If we cancel you will receive a full refund.
Installment plans only receive a refund if we cancel the course.
There may be scholarships available (please enquire)
Complimentary tea and coffee will be provided. You will need to bring your own lunch to share and snacks.
You will also receive a complementary copy of Permaculture Design Guide by Aranya to supplement the online course notes.
Registrations close one week before the course starts.
Sessions start at 9:30am and continue to 4pm followed by happy hour.
Each session kicks off with a review of what was covered in the previous month, followed by theory, and then practical exercises. You will receive homework for the next time.
During the sessions various software applications and how they can be used to facilitate the design process will be introduced. While not essential it is advantageous if you bring along a laptop. The software we will use is freely available either as open source or evaluation copies.
Talks are accompanied by outdoor activities so please bring suitable clothing and clean closed footwear. Permakai is a working farm and our Health and Safety policy rules out bare feet.
Session 1: Introductions, Ethics and Principles
We kick off by introducing the course and each other. Then an overview of Permaculture and an explanation of what the ethics and principles mean. We will cover why it is important to work with nature and not against it, and how to convert problems into solutions. The different attitudinal and ecological permaculture principles will be discussed.
Observation is an important aspect of Permaculture so we will spend some time outside observing nature on the farm and the surrounding countryside.
We conclude with a review of the software tools that make the life of the permaculture designer easier and more effective.Permaculture Design Certificate
Session 2: Weather, climate, zones and sectors, and observation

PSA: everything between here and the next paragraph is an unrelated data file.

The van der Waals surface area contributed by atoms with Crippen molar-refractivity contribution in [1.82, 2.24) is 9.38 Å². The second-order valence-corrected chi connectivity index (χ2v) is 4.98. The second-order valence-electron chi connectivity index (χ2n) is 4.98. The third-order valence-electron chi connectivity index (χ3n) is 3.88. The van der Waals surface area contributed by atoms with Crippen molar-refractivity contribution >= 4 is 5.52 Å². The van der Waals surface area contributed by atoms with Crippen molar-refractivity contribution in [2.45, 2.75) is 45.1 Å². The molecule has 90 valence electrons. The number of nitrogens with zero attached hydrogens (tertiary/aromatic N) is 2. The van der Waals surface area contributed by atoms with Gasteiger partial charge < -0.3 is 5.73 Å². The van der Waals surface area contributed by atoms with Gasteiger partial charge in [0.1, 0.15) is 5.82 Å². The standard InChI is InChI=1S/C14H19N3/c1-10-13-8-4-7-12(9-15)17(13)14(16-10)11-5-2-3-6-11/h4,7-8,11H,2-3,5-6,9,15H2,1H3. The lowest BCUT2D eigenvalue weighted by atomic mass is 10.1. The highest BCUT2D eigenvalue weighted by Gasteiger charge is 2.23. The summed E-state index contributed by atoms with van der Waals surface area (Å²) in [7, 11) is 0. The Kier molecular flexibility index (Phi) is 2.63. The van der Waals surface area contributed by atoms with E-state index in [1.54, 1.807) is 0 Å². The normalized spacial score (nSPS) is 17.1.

Weather influences all of us and in this section we touch on aspects of meteorology related to forecasting, reading a weather map and what determines our climate and how it fluctuates. We explore microclimates and learn of their uses. We also introduce the building blocks of permaculture design, namely, zones and sectors.
Lastly there are exercises in the first design aspect of Permaculture: how to observe. We may be able to look, now we will learn how to really see.
Session 3: Soil, water, and air. Appropriate technology
When we mention Soil we include the Soil food web with macro- and micro-organisms and their relationships, nutrient cycling and fertility factors, the pros & cons of tilling vs no-dig, composting and mulching, soil sampling & analysis: types, textures, pH. indicator species and dynamic accumulators.
Water includes the hydrological cycle; rainwater harvesting, dryland and temperate strategies, Yeoman’s keylines and watershed analysis, water use in the home and at work, and domestic water saving.
Air, in particular the movement of air, assists with life on the planet. What strategies can we employ to make the best use of this moving air? Shelter belts and wind turbines are but a few.
This leads into appropriate technology and the cycle of reduce, repair, repurpose, recycle
Session 4: Understanding patterns, designing 101
Patterns are everywhere and it is important to be able to discern and describe them. We introduce different patterns and their importance – physical, mental, behavioural, natural, and why designing from pattern to detail is so important.